- Places to be: home/office/school/car/bus—anywhere that you might put them
- Recreational Interests
- Sexual History: for a children's book, this is hardly relevant, but if you're not writing for children this might be useful
- Attitudes: obsessions, beliefs, politics, ambitions, religion, superstitions, fears, might be all lumped together into one heading called 'view of the world', but I find it useful to break them all up and think about them individually
- Character flaws
- Character strengths
- Pets: you never know, this might be important somewhere down the line!
- Taste in books, music, etc.
- Food preferences: there's usually food in a story
- Handwriting: you might not bother with this one, but I like it—I usually do a little sample of what the character's handwriting might be like, and it's surprisingly revealing, though I have no idea why
This is all very prescriptive, and you can take it or leave it. And indeed, for some of my characters, I don't seem to need to do any extra thinking about their personalities or their appearances, because I do already seem to know everything about them. You can add more categories, take some out, have as many as you like; it won't hurt to have plenty of information at your disposal, even if you find that you never use most of it.
The Evolution of My Characters
I did spend a little time, when I first started writing my novel, waiting for my hero/heroine to walk into my head fully formed. I waited. And I waited. I looked at my watch. I waited a little more. After a few weeks of this pointless wondering, I began to realize that he or she was not going to turn up and that I was going to have to do something about it myself. You can't really have a novel without a hero (unless you're William Makepeace Thackeray, and even he was not really being truthful, because we all know that Becky Sharpe is the hero of Vanity Fair).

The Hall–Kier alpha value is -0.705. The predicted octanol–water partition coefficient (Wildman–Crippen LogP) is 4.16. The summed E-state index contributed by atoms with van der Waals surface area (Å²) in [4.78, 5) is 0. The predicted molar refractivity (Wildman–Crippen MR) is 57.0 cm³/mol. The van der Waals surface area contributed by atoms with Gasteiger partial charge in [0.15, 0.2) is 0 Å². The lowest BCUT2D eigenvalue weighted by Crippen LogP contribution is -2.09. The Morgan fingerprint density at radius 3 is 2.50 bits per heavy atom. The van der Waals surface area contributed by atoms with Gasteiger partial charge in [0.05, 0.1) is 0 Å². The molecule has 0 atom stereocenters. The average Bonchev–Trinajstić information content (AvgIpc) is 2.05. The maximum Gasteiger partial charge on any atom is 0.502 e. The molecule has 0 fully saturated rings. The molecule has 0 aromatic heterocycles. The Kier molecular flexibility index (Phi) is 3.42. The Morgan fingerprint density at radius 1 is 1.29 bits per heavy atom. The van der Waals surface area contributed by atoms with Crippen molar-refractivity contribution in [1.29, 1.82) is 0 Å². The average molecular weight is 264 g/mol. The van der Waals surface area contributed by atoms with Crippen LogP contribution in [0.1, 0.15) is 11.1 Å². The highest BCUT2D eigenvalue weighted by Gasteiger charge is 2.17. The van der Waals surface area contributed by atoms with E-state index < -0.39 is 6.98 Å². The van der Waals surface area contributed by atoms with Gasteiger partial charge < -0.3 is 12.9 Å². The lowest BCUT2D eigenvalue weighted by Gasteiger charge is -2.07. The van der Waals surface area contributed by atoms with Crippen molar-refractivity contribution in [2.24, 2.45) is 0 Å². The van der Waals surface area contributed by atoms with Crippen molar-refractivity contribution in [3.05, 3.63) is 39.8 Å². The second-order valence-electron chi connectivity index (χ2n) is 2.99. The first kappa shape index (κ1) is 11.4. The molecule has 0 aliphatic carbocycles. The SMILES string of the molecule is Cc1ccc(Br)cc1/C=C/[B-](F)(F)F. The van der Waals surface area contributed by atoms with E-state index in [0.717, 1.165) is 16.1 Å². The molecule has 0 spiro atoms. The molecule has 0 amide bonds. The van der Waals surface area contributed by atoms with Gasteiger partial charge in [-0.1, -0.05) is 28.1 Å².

So I began to write the story anyway and decided that the hero could join the party later. I wrote a couple of chapters without him at first. Then I felt ready to open the door to him. I sketched him in, quite roughly at first, gave him some lines to say, moved him around the set a little. He did start to take shape, began to grow some hair and got dressed (you can't have a naked character roaming around for too long, especially in a book that's going to be read by children, it's not right), bought himself a bike, got a job, developed a wishy-washy sort of personality. But I always felt that he wasn't quite right.